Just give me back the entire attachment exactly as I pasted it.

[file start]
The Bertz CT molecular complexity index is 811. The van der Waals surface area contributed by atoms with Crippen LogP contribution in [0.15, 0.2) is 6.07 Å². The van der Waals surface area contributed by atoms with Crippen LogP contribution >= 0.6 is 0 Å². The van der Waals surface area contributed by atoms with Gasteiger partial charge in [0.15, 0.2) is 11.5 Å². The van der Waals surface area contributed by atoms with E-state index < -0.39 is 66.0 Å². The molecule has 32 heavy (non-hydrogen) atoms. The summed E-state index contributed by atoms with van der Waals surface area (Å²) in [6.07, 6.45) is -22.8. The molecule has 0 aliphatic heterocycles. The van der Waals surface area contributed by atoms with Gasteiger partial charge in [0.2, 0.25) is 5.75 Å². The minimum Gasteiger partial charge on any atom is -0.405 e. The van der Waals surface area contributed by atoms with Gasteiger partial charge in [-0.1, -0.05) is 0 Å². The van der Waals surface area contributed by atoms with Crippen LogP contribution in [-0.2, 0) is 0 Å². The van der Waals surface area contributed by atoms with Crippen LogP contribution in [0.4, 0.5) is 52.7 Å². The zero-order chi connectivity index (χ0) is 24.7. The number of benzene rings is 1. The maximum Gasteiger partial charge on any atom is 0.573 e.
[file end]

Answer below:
The Bertz CT molecular complexity index is 811. The van der Waals surface area contributed by atoms with Crippen LogP contribution in [0.15, 0.2) is 6.07 Å². The van der Waals surface area contributed by atoms with Crippen LogP contribution >= 0.6 is 0 Å². The van der Waals surface area contributed by atoms with Gasteiger partial charge in [0.15, 0.2) is 11.5 Å². The van der Waals surface area contributed by atoms with E-state index < -0.39 is 66.0 Å². The molecule has 32 heavy (non-hydrogen) atoms. The summed E-state index contributed by atoms with van der Waals surface area (Å²) in [6.07, 6.45) is -22.8. The molecule has 0 aliphatic heterocycles. The van der Waals surface area contributed by atoms with Gasteiger partial charge in [0.2, 0.25) is 5.75 Å². The minimum Gasteiger partial charge on any atom is -0.405 e. The van der Waals surface area contributed by atoms with Gasteiger partial charge in [-0.1, -0.05) is 0 Å². The van der Waals surface area contributed by atoms with Crippen LogP contribution in [-0.2, 0) is 0 Å². The van der Waals surface area contributed by atoms with Crippen LogP contribution in [0.4, 0.5) is 52.7 Å². The zero-order chi connectivity index (χ0) is 24.7. The number of benzene rings is 1. The maximum Gasteiger partial charge on any atom is 0.573 e.